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The center of Mitch McConnell’s legacy-building

Political Theater podcast, Episode 103

Senate Majority Leader Mitch McConnell uses the University of Louisville’s McConnell Center to hold discussions with his allies, adversaries and other dignitaries. (Bill Clark/CQ Roll Call file photo)

Senate Majority Leader Mitch McConnell is not shy about using his namesake McConnell Center at the University of Louisville as a platform for showcasing his allies, adversaries and his own ability to steer the national conversation.

Just this week, Kentucky’s senior senator and proud Louisville alumnus spoke with Secretary of State Mike Pompeo. Pompeo, currently enmeshed in key elements of the Ukraine saga and the impeachment investigation into President Donald Trump, is McConnell’s preferred candidate to run for Senate in Kansas, where GOP Sen. Pat Roberts is retiring.

So McConnell himself discussed foreign affairs with Pompeo, who was a Kansas congressman and CIA director before his current gig.

Speaking of CIA directors, another somewhat recent guest at the McConnell Center was the current agency head, Gina Haspel. She spoke at the center on Sept. 24, 2018, just a few months after a contentious confirmation process that brought up tough questions about her involvement with the CIA’s notorious torture program.

(Programming note: Our recent podcast about the movie “The Report,” which deals with the torture program, was a barn burner with director Scott Burns and Senate Intelligence staffer Daniel Jones. Check it out!)

So Haspel got to discuss her priorities for the CIA, like the interdiction of opioids, a big issue in Kentucky with its overdose rates a tragic backdrop, in a friendly setting after McConnell helped shepherd her confirmation.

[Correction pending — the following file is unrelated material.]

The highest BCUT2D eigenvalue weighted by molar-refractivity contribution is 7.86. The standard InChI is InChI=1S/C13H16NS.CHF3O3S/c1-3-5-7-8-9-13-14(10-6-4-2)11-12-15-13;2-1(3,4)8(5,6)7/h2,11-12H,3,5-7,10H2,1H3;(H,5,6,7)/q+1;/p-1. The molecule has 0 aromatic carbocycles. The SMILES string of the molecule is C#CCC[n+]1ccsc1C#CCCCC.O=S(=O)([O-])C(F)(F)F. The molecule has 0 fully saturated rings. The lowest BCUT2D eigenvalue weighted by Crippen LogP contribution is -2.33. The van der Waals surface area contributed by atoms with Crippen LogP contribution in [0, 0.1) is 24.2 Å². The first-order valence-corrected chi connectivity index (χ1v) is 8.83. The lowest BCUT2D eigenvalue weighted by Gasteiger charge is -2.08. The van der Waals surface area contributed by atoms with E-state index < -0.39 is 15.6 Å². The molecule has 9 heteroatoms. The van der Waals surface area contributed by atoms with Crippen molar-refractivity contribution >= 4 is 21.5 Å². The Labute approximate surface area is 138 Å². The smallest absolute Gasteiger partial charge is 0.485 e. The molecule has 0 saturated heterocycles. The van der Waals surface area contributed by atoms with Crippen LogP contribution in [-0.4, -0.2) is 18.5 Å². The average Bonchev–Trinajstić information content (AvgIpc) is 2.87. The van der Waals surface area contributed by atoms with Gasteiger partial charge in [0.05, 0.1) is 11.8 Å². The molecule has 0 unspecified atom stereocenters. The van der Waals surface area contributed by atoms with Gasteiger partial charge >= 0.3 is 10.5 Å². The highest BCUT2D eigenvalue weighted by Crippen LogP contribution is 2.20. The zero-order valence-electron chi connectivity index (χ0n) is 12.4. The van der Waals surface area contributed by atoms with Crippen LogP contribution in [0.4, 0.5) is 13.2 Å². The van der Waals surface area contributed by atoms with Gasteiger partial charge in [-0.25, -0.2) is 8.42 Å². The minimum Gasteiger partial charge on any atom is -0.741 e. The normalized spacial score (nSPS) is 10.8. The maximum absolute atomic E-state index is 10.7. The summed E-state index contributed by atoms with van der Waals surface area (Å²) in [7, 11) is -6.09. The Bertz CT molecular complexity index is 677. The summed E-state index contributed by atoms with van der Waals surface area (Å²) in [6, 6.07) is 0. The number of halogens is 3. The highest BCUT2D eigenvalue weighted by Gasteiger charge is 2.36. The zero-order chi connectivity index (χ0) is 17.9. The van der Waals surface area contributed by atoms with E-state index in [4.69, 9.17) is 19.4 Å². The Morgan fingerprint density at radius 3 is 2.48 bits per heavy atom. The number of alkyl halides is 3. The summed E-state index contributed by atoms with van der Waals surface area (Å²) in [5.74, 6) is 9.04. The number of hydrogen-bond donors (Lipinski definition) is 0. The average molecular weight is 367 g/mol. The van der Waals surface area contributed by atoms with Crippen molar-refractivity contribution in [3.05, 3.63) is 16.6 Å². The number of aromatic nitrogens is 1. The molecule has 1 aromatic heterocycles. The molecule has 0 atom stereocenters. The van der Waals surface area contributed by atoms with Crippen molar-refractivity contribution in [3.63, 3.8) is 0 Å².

And speaking of shepherding a confirmation, Supreme Court Justice Neil M. Gorsuch dropped in on the McConnell Center back in September 2017, just a few months after his own confirmation to the high court.

Gorsuch’s elevation to the Supreme Court provides the most vivid example of McConnell’s power as Senate leader.

After Supreme Court Justice Antonin Scalia died in February 2016, McConnell defied tradition and refused so much as a hearing for President Barack Obama’s nominee to replace Scalia: Merrick G. Garland.

After Trump nominated Gorsuch to fill Scalia’s seat, McConnell set a new Senate precedent by doing away with the filibuster for Supreme Court nominees to ensure Gorsuch’s confirmation on a nearly party-line vote.

Sometimes the center’s nonpartisan bona fides create moments that defy political conventional wisdom.

Among the McConnell center’s Democratic guests for the speaker series are the men with whom he jousts on the floor the most: current Democratic leader Charles E. Schumer and his predecessor, Harry Reid.

There are also Democrats who end up running on a national ticket. Joe Biden, the former vice president and McConnell’s longtime Senate colleague, who is making a run for the presidency now.

He came by in February 2011, just months before helping McConnell avert a catastrophic default on the national debt, and a little over a year before he ran for reelection as veep with Obama.

The year before that, Hillary Clinton swung by. She was secretary of State then, two years removed from a presidential primary loss to Obama and six years out from her own general election loss to Trump.

According to CQ Roll Call senior staff writer Niels Lesniewski, our point man on all things McConnell, the center’s nearly 30-year history has provided the majority leader with a real-time academic base to cement his legacy, something unique in American politics.

Show Notes:

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